I love you Vegas, I mourn for those who were killed, I wish the best for those who are recovering, I celebrate those who have come to aid others in so many ways, I abhor the man who did this, and I vow that I am still coming to Vegas as often as I can.

That One Killer Winning Blackjack Shoe

I’ve played enough blackjack to see shoes* that have contained the good, bad and the ugly in terms of wins and losses.  In most cases the results stay within the realm of reasonable expectations even if that means taking a chunk out of your bankroll.  I’ve had shoes that have gone well before, but this last trip to Vegas was my all-time biggest positive swing on one shoe.

*A shoe in blackjack is the plastic card holder where the dealer places and then pulls cards for play on the table.  A shoe is measured in decks of cards (I play 6-deck hand-shuffled shoes) dealt before the next shuffle.  As a side note I’d recommend never playing more than a 6-deck shoe and avoid continuous-shuffle machines at all costs.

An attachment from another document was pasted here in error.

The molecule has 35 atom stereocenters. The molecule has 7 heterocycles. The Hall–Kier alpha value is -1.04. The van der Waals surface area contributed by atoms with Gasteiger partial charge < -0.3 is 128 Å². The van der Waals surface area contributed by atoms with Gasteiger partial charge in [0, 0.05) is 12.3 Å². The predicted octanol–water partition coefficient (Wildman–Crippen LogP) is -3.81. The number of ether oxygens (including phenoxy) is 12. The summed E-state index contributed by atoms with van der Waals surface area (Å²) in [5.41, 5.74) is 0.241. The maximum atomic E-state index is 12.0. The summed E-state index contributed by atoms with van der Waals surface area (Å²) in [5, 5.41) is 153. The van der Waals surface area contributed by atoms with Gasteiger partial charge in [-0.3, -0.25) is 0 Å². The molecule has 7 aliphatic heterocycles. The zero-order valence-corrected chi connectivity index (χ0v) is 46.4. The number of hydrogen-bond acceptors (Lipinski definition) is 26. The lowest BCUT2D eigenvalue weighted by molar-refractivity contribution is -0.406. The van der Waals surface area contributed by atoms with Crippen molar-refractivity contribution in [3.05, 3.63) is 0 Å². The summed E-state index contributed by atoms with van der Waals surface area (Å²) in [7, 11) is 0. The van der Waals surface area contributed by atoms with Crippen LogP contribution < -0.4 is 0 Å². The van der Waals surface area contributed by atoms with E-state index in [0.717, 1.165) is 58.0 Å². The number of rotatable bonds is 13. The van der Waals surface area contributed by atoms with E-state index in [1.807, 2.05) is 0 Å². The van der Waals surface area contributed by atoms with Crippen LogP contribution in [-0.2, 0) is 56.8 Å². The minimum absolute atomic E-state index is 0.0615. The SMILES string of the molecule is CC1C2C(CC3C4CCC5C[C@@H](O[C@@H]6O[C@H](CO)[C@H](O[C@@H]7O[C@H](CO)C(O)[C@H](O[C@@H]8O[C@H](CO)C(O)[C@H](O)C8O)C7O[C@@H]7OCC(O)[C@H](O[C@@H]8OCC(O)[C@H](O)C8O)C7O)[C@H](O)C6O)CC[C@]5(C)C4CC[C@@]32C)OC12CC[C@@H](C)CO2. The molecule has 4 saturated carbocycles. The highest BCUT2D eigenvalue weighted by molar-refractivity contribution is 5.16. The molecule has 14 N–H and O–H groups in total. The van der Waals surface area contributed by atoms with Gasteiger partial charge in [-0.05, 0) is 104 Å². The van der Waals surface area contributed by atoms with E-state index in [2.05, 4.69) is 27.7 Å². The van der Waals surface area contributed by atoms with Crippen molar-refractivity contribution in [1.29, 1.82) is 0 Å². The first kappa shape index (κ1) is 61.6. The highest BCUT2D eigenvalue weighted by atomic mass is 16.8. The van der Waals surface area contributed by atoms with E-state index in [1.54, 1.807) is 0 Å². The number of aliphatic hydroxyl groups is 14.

I wrote earlier about my climb back to even money for the year and this is the brief tale of the shoe that got me there.  I was down a decent amount for the trip, it was getting late on my third night in town, I was playing at a $50 limit table in Bally’s, and I was down $500 on this one shoe alone.

The first 1/3 of this last shoe was looking bleak and I was about ready to throw in the towel and accept a losing night.  At that point I started a nice winning streak that got me back to even for the shoe in a few hands with a couple of splits and doubles.  Once I was back to even, things got exciting in a hurry.  I don’t recall exact hands very often and this was the case tonight as well, but one thing I clearly remember from this run was being dealt 4 straight blackjacks!  That streak of easy wins built my bet size up quickly and the wins kept coming after that run with nearly every hand.

I was getting fired up, the dealer was nearly shouting on every hand when it seemed like I couldn’t lose and the chips kept flowing my way including a 2x split with 2 doubles that hit for another big hand win.  The last few hands of the shoe cooled off until the last hand came up as a blackjack to finish off a great run.

When all was said and done I went from $500 down to $2,500 up in the last 2/3 of that one shoe for a $3K swing.  I’ve never had a single shoe with that big of a win and that is a rush I won’t soon forget.

Now I’ve set a very high, and probably unrealistic, bar to judge my future shoes against, but I’ll keep playing to try and match, and then exceed, the rush and win from that one elusive killer shoe on my next Vegas trip!